Third Grade Field Trip · 8 June 2007

Each year, all the third graders in the Monroe School District are treated to quite the field trip. They go to a wetlands area. This year, I got to go with my third grader, Peter. It was a great experience and I learned lots more than why we need to preserve our wetlands. I had a great time and I was reminded why taking days off to be with my kids is so valuable.

The wetlands field trip was not led exclusively by teachers but almost entirely by a bunch of students who are part of the Environmental Science School. The Environmental Science School is part of the Sky Valley Education Center, an alternative school in Monroe. The sixth through tenth graders from the Environmental Science School led the third graders through a series of nine stations which showed different aspects of the wetlands.

It was great to see these young Environmental Science students leading science experiments and demonstrations, giving tours like docents at a living museum, and for the most part thoroughly enjoying themselves and the eager young third graders who were their students for the day. Most of these young teachers showed enthusiasm and poise during the part of the day when we were at their stations. At one station in particular, our group of three adults and about thirteen students was treated to a rare display of showmanship and poise from a young man who was showing us what happens when oil, antifreeze, and other pollutants are dumped onto the ground. He was abandoned by his teammates for much of the presentation and yet explained to his audience how all those chemicals end up in the watershed of the region when it rains. While I was impressed with his knowledge, I was even more impressed with his composure.

Most of the other teams of Environmental students also conducted their presentations and demonstrations with great enthusiasm and confidence. The third graders were in turn enthused by their young mentors. It was fun to watch my son, his three classmates, and the rest of our group taking part in walking through water, watching birds (even though most of the birds they saw through their binoculars were pictures hung on trees), identifying plants, determining pH, making casts of animal feet, and just getting from station to station. It was encouraging to see the students participating in a positive way with their older counterparts and soaking up information by having fun. I am not sure that the third graders will remember that wetlands are a large water filter or that they are a habitat for many animals. I am not sure that they even will remember that wetlands are important and that they, like the Environmental Science students, can make a difference in preserving not just our wetlands but our whole ecosystem. But I am sure that they will remember the students who led them and the fun that they had while in a large natural wetlands area.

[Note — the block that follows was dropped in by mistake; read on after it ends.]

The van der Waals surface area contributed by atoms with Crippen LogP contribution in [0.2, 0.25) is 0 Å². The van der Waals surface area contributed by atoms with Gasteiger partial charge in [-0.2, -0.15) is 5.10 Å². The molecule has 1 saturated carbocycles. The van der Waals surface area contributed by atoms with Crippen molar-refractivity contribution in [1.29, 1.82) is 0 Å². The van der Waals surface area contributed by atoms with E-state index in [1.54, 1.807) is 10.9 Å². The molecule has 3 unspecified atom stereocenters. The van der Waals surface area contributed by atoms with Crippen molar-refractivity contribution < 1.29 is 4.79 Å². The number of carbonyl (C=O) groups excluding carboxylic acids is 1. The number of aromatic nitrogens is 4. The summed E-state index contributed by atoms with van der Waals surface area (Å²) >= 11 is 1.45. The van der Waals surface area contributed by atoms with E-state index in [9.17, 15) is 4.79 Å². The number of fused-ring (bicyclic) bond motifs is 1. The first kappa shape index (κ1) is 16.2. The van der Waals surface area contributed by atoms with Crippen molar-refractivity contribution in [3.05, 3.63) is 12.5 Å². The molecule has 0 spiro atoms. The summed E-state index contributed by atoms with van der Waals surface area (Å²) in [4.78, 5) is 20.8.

I am not sure that I will remember lots about the wetlands and their importance to not only our region but to the entire ecosystem we call Earth. I am sure that I will continue to put gasoline into my vehicle that I drive to and from work everyday. I am sure that I will forget much of the wetlands when I am going about my everyday life. But I will remember the look of joy on my son’s face just because we were somewhere together. We got to do something without either of his brothers or his mom. There were others there but we got to look at animal skins and skeletons and we got to traipse around in the water of the wetlands. We got to have a sack lunch and spend time together. Okay. Maybe he did not have a look of joy because of the time we spent together, but I did.

As important as the wetlands are to our region and our environment, I learned much more than just an appreciation of what the wetlands are and what they do. I learned about a segment of the Monroe education community that I did not know existed. I saw real learning taking place. Most importantly, I remembered that I need to take time from my busy schedule and give some of it back to my family and my community. I may not go to the wetlands when our youngest son gets to third grade but I am thankful that Peter let me go with him on his field trip. I hope he enjoyed our time together as much as I did.

© 2007 Michael T. Miyoshi

Share on facebook

Published 03 July 2007 in The Monroe Monitor & Valley News


Commenting is closed for this article.